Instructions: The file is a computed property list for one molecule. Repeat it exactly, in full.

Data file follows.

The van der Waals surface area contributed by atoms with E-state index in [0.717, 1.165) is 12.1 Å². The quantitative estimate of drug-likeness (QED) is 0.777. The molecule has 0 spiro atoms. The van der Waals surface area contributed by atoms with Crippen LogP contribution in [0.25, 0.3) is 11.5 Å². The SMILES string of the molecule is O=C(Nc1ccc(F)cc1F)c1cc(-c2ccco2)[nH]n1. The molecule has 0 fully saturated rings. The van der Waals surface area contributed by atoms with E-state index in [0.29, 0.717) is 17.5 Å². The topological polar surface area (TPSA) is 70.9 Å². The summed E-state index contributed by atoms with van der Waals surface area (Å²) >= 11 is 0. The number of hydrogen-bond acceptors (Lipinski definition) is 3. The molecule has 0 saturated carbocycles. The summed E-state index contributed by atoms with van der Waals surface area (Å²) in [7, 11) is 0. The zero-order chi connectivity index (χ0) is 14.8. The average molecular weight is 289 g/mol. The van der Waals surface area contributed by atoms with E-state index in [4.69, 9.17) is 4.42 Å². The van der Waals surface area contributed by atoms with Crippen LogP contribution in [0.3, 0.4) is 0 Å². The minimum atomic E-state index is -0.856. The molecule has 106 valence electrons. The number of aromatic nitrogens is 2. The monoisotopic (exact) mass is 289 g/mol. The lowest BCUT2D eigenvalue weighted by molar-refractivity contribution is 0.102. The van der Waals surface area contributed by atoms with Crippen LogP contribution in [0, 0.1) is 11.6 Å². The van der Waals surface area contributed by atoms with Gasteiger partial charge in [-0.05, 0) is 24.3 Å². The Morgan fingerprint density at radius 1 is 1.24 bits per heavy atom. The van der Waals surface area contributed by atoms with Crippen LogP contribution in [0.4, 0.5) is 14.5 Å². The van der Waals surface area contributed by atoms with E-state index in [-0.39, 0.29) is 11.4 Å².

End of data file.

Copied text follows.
The van der Waals surface area contributed by atoms with E-state index in [0.717, 1.165) is 12.1 Å². The quantitative estimate of drug-likeness (QED) is 0.777. The molecule has 0 spiro atoms. The van der Waals surface area contributed by atoms with Crippen LogP contribution in [0.25, 0.3) is 11.5 Å². The SMILES string of the molecule is O=C(Nc1ccc(F)cc1F)c1cc(-c2ccco2)[nH]n1. The molecule has 0 fully saturated rings. The van der Waals surface area contributed by atoms with E-state index in [0.29, 0.717) is 17.5 Å². The topological polar surface area (TPSA) is 70.9 Å². The summed E-state index contributed by atoms with van der Waals surface area (Å²) >= 11 is 0. The number of hydrogen-bond acceptors (Lipinski definition) is 3. The molecule has 0 saturated carbocycles. The summed E-state index contributed by atoms with van der Waals surface area (Å²) in [7, 11) is 0. The zero-order chi connectivity index (χ0) is 14.8. The average molecular weight is 289 g/mol. The van der Waals surface area contributed by atoms with E-state index in [4.69, 9.17) is 4.42 Å². The van der Waals surface area contributed by atoms with Crippen LogP contribution in [0.3, 0.4) is 0 Å². The minimum atomic E-state index is -0.856. The molecule has 106 valence electrons. The number of aromatic nitrogens is 2. The monoisotopic (exact) mass is 289 g/mol. The lowest BCUT2D eigenvalue weighted by molar-refractivity contribution is 0.102. The van der Waals surface area contributed by atoms with Crippen LogP contribution in [0, 0.1) is 11.6 Å². The van der Waals surface area contributed by atoms with Gasteiger partial charge in [-0.05, 0) is 24.3 Å². The Morgan fingerprint density at radius 1 is 1.24 bits per heavy atom. The van der Waals surface area contributed by atoms with Crippen LogP contribution in [0.4, 0.5) is 14.5 Å². The van der Waals surface area contributed by atoms with E-state index in [-0.39, 0.29) is 11.4 Å².